Friday, December 02, 2005

the Chicken or the Egg | by Jay

One of the classic bar-room football arguments concerns the heyday of the San Francisco 49ers, and it goes like this:

Did Jerry Rice make Joe Montana, or did Joe Montana make Jerry Rice?

The argument goes 'round and 'round among Niners fans. Montana, of course, Hall of Fame quarterback, was a passer with pinpoint precision and a deft touch who made even John Taylor and Roger Craig look like all-world receivers. Rice, on the other hand, Hall of Fame receiver, best of all time, who ran better routes than anyone in the NFL and simply caught everything thrown his way. Without Rice, whither Montana? Without Montana, whither Rice?

Let's apply this frame to our '05 Irish team.

Point: Brady Quinn makes his receivers look good. His pocket presence buys enough time for the receivers to shake a pesky defender, he's got excellent vision to find the open man, and he's accurate enough to put the ball where only his guys can make a play at it. Most of all, he instills confidence in his receivers, often checking from runs into passes and making great decisions. Without Quinn, his receivers wouldn't have nearly the years that they're having.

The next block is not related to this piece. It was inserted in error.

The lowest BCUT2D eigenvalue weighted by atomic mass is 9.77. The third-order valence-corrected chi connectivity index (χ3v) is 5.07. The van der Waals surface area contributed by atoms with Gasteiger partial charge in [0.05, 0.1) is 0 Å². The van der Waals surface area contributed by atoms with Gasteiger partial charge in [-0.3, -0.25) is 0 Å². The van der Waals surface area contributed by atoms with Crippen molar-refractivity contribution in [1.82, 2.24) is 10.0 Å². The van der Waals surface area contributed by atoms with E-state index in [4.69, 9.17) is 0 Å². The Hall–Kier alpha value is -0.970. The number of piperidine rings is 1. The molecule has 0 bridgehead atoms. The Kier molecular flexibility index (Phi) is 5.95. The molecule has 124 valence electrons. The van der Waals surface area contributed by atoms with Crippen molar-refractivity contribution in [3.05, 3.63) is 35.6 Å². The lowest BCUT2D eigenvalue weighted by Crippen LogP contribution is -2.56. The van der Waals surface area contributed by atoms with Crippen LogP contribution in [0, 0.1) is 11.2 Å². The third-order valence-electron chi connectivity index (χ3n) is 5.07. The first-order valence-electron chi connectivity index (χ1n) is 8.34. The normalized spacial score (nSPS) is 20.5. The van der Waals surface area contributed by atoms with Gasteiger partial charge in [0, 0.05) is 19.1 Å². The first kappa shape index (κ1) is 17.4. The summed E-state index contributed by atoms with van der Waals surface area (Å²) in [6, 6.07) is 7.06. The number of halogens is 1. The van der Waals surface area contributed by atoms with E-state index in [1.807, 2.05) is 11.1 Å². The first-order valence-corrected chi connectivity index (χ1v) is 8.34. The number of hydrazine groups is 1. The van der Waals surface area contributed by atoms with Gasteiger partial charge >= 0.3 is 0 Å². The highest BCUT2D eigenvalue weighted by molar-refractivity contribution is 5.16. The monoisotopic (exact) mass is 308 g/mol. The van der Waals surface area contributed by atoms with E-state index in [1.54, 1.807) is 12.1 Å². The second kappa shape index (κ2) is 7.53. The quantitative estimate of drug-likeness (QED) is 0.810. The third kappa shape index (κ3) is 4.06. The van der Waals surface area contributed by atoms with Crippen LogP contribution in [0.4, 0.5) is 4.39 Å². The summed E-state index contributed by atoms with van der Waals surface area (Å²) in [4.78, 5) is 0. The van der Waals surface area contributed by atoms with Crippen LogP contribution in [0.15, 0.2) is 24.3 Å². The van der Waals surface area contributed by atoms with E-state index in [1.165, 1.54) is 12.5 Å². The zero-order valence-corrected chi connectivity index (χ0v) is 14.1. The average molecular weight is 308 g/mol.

Counterpoint: The receivers make Brady look good. First things first: Samardzija and Stovall are the best pair of wideouts the Irish have had in what seems like forever. Quinn, while a mostly accurate passer, has put up a lot of throws that can best be described as "jump balls". Sure, you can say that he's putting it only where his 6'5 trees can grab it, but that doesn't mean they're precise throws -- that speaks to the quality of his receivers more than his own talent. And on bad throws, check the highlight reel: how many circus catches by #21 and #83 have bailed out Quinn on something that was basically up-for-grabs? And how many short passes were turned into long rambles by the excellent downfield blocking by the receivers?
How much credit for the offensive explosion does each unit deserve? Feel free to take up either banner and make your case. Or if you'd like, factor in a third ingredient: Charlie Weis. In the pie chart of the Irish offense, how big is everyone's slice?